Capacity of the parties: Parties must be legally and mentally able to enter into contract. Almost all natural persons have the ability to contract and the exceptions are children of a certain age, people who are mentally incapable and people who have been legally interdicted (generally or specific). When a non-natural person is involved, there are formalities behind that, regarding who is capable to contract for the non-natural person. It is not possible for a child under the age of 9 to enter into a contract. Between 9 and 14 years, a child is still not able to contract but if they do so, the contract is considered valid only if it is the child’s favour. Between 14 and 18, children can contract but if they want to, they can walk away and say that they did not want to do that. It is risky to contract with these minors. These minors do not yet have full capacity until they reach the age of 18. People who are interdicted are usually those that become bankrupt, where the Court orders their interdiction. A curator can contract on behalf of interdicted or incapacitated persons.
Consent – People contracting have to do so at their own free will. The person must agree that that is what they want to do. Three circumstances are set out in the law which if they arise would vitiate that contract: in error, under threat of violence, and fraud. For a court to consider that a contract is invalid, it has to be a serious matter.
The only way a court will find a contract invalid because of error, is where someone entered into a contract by mistake, in relation to an essential feature of the contract, and also inexcusable (buyer beware concept – buyer must ask questions and test item before entering into the contract). There are errors of facts, errors of law and errors of person. It is a strong test to invalidate a contract.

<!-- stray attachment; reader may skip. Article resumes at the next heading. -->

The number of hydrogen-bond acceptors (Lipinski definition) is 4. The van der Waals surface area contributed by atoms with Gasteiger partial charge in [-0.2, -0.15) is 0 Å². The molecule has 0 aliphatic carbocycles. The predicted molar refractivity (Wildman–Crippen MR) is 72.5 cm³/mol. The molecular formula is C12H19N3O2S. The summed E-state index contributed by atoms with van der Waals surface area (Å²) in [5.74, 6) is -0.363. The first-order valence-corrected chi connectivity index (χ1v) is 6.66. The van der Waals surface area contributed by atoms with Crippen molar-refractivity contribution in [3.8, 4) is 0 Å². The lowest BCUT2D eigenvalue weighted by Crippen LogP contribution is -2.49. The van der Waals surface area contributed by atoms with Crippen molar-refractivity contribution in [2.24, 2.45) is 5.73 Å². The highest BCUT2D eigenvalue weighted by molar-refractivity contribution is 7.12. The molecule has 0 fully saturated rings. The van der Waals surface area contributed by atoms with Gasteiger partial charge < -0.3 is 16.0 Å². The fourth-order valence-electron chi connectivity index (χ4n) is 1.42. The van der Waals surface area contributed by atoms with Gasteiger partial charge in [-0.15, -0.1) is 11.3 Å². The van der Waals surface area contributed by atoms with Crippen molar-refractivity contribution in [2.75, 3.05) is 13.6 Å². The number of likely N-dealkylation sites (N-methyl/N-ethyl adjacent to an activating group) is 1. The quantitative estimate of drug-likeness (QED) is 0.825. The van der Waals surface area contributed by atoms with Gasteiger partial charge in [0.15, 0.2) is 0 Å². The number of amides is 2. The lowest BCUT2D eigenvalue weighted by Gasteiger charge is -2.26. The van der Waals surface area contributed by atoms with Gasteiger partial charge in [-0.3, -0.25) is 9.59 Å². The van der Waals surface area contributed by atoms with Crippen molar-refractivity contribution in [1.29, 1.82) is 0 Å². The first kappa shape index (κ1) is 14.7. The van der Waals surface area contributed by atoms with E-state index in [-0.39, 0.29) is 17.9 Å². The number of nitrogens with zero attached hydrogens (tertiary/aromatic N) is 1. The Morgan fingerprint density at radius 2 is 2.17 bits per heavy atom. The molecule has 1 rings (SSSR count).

The second element is violence, threatened or perceived, both physical and moral. It doesn’t have to be the other party making the violence. The person only has to prove that there was violence that led him to enter into the contract. It is a less strong test than error.
If the other party is lying (fraudulent), a contract would be void. The other party is deliberately inducing the person into the contract. This is important particularly in Insurance contracts. There are specific rules on insurance contracts apart from these basic requisites.
There has to be certainty about the subject matter. The contract has to have a subject and that subject can be anything as long as people understand what it is. It can be tangible or intangible. As long as the subject can be defined, then it would exist. A person cannot contract on something that does not belong to them. For example, no one can contract on the air or on the sea.
Lawful consideration – Under Maltese law, this means the reason/purpose for the contract. An alternative word is ‘causa’. There has to be an intention to create an obligation. There are some contracts that the law says that they do not have a causa worth of contracting. The causa can’t be illegal, can’t be immoral and can’t be contrary to public policy (eg: illegal gambling, excluding liability for gross negligence). Otherwise, whatever the reason is, there is the general freedom to contract.
Under the UK legal definition, upon which most of the Maltese law is based, consideration means something different. It means payment under English law. A contract is not valid unless there is payment. It doesn’t have to be property or money, but it must be something as little as a peppercorn to form a contract of rent, but in its absence, the contract would not be valid.